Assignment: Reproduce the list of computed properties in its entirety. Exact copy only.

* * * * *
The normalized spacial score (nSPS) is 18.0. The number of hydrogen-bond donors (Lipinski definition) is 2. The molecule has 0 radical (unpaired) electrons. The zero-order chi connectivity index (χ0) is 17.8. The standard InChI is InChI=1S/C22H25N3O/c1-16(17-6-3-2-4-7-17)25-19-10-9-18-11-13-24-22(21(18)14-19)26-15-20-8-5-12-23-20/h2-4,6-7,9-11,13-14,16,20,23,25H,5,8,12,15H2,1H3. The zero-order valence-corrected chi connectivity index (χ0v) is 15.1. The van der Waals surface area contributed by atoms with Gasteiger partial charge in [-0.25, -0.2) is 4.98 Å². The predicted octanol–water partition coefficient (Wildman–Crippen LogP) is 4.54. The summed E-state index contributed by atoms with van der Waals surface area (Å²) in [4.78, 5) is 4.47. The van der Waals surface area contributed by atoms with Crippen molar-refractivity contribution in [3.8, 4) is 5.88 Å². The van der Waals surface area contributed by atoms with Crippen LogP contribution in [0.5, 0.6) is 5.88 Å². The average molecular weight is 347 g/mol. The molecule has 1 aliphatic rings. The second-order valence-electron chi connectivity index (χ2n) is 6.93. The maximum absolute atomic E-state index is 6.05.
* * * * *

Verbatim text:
The normalized spacial score (nSPS) is 18.0. The number of hydrogen-bond donors (Lipinski definition) is 2. The molecule has 0 radical (unpaired) electrons. The zero-order chi connectivity index (χ0) is 17.8. The standard InChI is InChI=1S/C22H25N3O/c1-16(17-6-3-2-4-7-17)25-19-10-9-18-11-13-24-22(21(18)14-19)26-15-20-8-5-12-23-20/h2-4,6-7,9-11,13-14,16,20,23,25H,5,8,12,15H2,1H3. The zero-order valence-corrected chi connectivity index (χ0v) is 15.1. The van der Waals surface area contributed by atoms with Gasteiger partial charge in [-0.25, -0.2) is 4.98 Å². The predicted octanol–water partition coefficient (Wildman–Crippen LogP) is 4.54. The summed E-state index contributed by atoms with van der Waals surface area (Å²) in [4.78, 5) is 4.47. The van der Waals surface area contributed by atoms with Crippen molar-refractivity contribution in [3.8, 4) is 5.88 Å². The van der Waals surface area contributed by atoms with Crippen LogP contribution in [0.5, 0.6) is 5.88 Å². The average molecular weight is 347 g/mol. The molecule has 1 aliphatic rings. The second-order valence-electron chi connectivity index (χ2n) is 6.93. The maximum absolute atomic E-state index is 6.05.